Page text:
Their concept was born, they explained, when their team’s quarterback, Daniel Jones, was injured in 2018. Using new technology to perform a precise body scan, they outfitted Jones with a customized device that provided more mobility, comfort, and protection. They advanced their project by developing devices for other players and teams around the country and proposed, as part of their presentation, to expand their market to include youth football leagues and other sports.

Ben Jenkins, a senior at the University of Colorado, who teamed with his father, a retired geologist, won the top prize—$25,000 and two tickets to the Super Bowl—in the NFL Analytics Competition. The student engineer used data to map how deceleration, twisting, and angles increase the potential for lower-limb injuries.

Nick Tsinoremas—vice provost for research computing and data and founding director of the Center for Computational Science—served on the data analytics competition panel.
Nick Tsinoremas (left), vice provost for research computing and data and founding director of the Center for Computational Science, served on the data analytics competition panel.

Nick Tsinoremas was impressed with the competition and the quality of the presentations.

“It was a very high-level competition with amazingly good contestants,” Tsinoremas said. “It really shows that the NFL is very forward looking to utilize big data, with sensors, cameras, and cutting-edge data science, to reduce injuries.”

The Center for Computational Science, he said, uses similar kinds of techniques and models to those employed by the contestants, that, “of course have to be adapted,” such as the NFL has done, to explore specific applications.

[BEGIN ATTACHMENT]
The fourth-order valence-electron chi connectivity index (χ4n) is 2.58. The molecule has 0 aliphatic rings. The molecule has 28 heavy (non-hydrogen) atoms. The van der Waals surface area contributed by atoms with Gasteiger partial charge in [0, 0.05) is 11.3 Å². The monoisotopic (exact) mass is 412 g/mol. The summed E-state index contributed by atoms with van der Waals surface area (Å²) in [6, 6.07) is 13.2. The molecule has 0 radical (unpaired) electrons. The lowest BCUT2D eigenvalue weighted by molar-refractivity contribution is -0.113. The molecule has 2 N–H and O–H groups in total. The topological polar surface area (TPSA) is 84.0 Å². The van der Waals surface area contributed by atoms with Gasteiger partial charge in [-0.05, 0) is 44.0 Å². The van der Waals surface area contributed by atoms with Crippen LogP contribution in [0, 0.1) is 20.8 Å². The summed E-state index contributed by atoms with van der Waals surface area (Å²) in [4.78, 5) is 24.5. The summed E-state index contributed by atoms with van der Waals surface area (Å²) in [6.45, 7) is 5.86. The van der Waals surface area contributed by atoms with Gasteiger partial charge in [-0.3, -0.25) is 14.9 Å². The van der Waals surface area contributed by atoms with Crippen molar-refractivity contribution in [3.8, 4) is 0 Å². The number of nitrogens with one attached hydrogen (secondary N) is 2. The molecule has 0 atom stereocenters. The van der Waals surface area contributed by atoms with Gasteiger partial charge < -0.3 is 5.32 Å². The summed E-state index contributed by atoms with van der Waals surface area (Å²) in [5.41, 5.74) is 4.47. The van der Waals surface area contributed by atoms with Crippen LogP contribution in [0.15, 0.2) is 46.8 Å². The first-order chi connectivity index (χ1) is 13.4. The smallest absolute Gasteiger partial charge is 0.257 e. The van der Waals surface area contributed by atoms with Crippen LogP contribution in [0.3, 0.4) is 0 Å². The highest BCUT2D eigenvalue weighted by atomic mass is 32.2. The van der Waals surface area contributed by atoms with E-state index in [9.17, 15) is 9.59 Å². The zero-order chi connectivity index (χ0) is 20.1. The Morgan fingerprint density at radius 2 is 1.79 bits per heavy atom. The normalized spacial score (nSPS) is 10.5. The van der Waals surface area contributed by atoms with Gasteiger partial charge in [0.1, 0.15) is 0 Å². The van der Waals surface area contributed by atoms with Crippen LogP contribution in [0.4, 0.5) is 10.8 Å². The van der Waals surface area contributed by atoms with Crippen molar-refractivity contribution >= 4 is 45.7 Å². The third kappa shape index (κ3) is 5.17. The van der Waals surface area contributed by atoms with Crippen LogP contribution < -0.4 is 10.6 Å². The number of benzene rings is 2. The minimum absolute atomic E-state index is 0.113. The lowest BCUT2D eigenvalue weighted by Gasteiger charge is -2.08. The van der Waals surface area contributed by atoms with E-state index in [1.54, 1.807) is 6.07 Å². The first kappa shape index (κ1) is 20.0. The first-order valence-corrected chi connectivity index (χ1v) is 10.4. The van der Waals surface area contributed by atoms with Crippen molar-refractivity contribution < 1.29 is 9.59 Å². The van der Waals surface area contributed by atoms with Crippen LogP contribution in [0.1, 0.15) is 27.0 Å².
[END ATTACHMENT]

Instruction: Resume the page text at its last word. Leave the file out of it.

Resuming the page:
Jeff Miller, executive vice president of Health and Safety Innovation for the NFL, said that the collaboration with the University had been especially successful. 

“We always look for local partners, and it’s great to have an academic partner who has the expertise and subject matter experts to help evaluate these types of proposals,” Miller said.

“There’s a substantial amount of work especially in the early stages—over a hundred proposals—and the University of Miami has been an essential resource in terms of expertise and time to triage them and select those worthy of consideration,” he added.

Norma Kenyon, vice provost for innovation and chief innovation officer, Leonard M. Miller School of Medicine; Will Silverman, executive director of the Coulter Project; and the U Innovation team, which includes coaches and mentors from the community, contributed to the event’s success.

U Innovation hosted the website that took in all the submissions, helped in selecting the finalists, and coached and mentored those contestants for two days at Converge Miami, the UM innovation hub in Miami, Kenyon explained.

“It was a lot of work, a lot of fun, and a great opportunity to showcase the University,” Kenyon said, emphasizing that Lee Kaplan and the Sports Medicine Institute played a vital role in the collaboration.

From his perspective as a judge, Kaplan said he learned “a great deal” and was impressed with the caliber of the presentations and the novelty of the contestants’ concepts.

Roger Goodell, NFL commisioner
Roger Goodell, NFL commisioner

The Sports Medicine Institute parallels the NFL’s effort, he said, to seek new and innovative ways to improve health and safety for athletes.

Duerk, who has significant experience developing patents and working with start-ups, appreciated the opportunity to participate from this perspective.

“With patents and start-ups, you’re always thinking about paying it forward and helping the next generation, but you also have to be present and current with new ideas—otherwise you can lose touch with things,” he said.

This was the fifth annual NFL 1st and Future. Ideas from past proposals have resulted in new equipment, new drills, and even prompted rule changes.